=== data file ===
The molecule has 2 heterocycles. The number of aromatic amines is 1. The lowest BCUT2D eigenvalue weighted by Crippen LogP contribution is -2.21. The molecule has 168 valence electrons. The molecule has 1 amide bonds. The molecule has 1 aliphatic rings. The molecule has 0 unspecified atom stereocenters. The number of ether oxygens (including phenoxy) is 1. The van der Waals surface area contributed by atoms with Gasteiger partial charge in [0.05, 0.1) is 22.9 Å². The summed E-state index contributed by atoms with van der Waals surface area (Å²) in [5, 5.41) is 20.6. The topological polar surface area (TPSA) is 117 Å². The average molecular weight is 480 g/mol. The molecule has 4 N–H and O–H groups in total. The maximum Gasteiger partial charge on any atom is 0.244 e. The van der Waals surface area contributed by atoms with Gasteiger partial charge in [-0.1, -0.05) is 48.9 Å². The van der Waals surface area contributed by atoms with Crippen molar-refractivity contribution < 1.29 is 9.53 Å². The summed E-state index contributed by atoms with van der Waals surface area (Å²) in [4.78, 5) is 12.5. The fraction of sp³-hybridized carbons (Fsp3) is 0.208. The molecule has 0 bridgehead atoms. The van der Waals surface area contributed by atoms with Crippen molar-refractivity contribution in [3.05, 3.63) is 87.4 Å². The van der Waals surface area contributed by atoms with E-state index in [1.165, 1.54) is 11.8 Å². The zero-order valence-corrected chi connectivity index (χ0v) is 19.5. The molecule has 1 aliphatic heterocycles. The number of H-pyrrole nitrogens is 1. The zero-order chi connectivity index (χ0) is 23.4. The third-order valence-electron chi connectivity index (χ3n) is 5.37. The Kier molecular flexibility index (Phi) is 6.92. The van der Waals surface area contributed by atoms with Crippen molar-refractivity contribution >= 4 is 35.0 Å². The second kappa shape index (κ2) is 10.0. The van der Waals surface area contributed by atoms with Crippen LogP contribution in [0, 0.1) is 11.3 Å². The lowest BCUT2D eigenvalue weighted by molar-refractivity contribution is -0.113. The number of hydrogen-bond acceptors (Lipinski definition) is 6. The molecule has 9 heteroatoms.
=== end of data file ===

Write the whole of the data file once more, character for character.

The molecule has 2 heterocycles. The number of aromatic amines is 1. The lowest BCUT2D eigenvalue weighted by Crippen LogP contribution is -2.21. The molecule has 168 valence electrons. The molecule has 1 amide bonds. The molecule has 1 aliphatic rings. The molecule has 0 unspecified atom stereocenters. The number of ether oxygens (including phenoxy) is 1. The van der Waals surface area contributed by atoms with Gasteiger partial charge in [0.05, 0.1) is 22.9 Å². The summed E-state index contributed by atoms with van der Waals surface area (Å²) in [5, 5.41) is 20.6. The topological polar surface area (TPSA) is 117 Å². The average molecular weight is 480 g/mol. The molecule has 4 N–H and O–H groups in total. The maximum Gasteiger partial charge on any atom is 0.244 e. The van der Waals surface area contributed by atoms with Gasteiger partial charge in [-0.1, -0.05) is 48.9 Å². The van der Waals surface area contributed by atoms with Crippen molar-refractivity contribution < 1.29 is 9.53 Å². The summed E-state index contributed by atoms with van der Waals surface area (Å²) in [4.78, 5) is 12.5. The fraction of sp³-hybridized carbons (Fsp3) is 0.208. The molecule has 0 bridgehead atoms. The van der Waals surface area contributed by atoms with Crippen molar-refractivity contribution in [3.05, 3.63) is 87.4 Å². The van der Waals surface area contributed by atoms with E-state index in [1.165, 1.54) is 11.8 Å². The zero-order valence-corrected chi connectivity index (χ0v) is 19.5. The molecule has 1 aliphatic heterocycles. The number of H-pyrrole nitrogens is 1. The zero-order chi connectivity index (χ0) is 23.4. The third-order valence-electron chi connectivity index (χ3n) is 5.37. The Kier molecular flexibility index (Phi) is 6.92. The van der Waals surface area contributed by atoms with Crippen molar-refractivity contribution >= 4 is 35.0 Å². The second kappa shape index (κ2) is 10.0. The van der Waals surface area contributed by atoms with Crippen LogP contribution in [0, 0.1) is 11.3 Å². The lowest BCUT2D eigenvalue weighted by molar-refractivity contribution is -0.113. The number of hydrogen-bond acceptors (Lipinski definition) is 6. The molecule has 9 heteroatoms.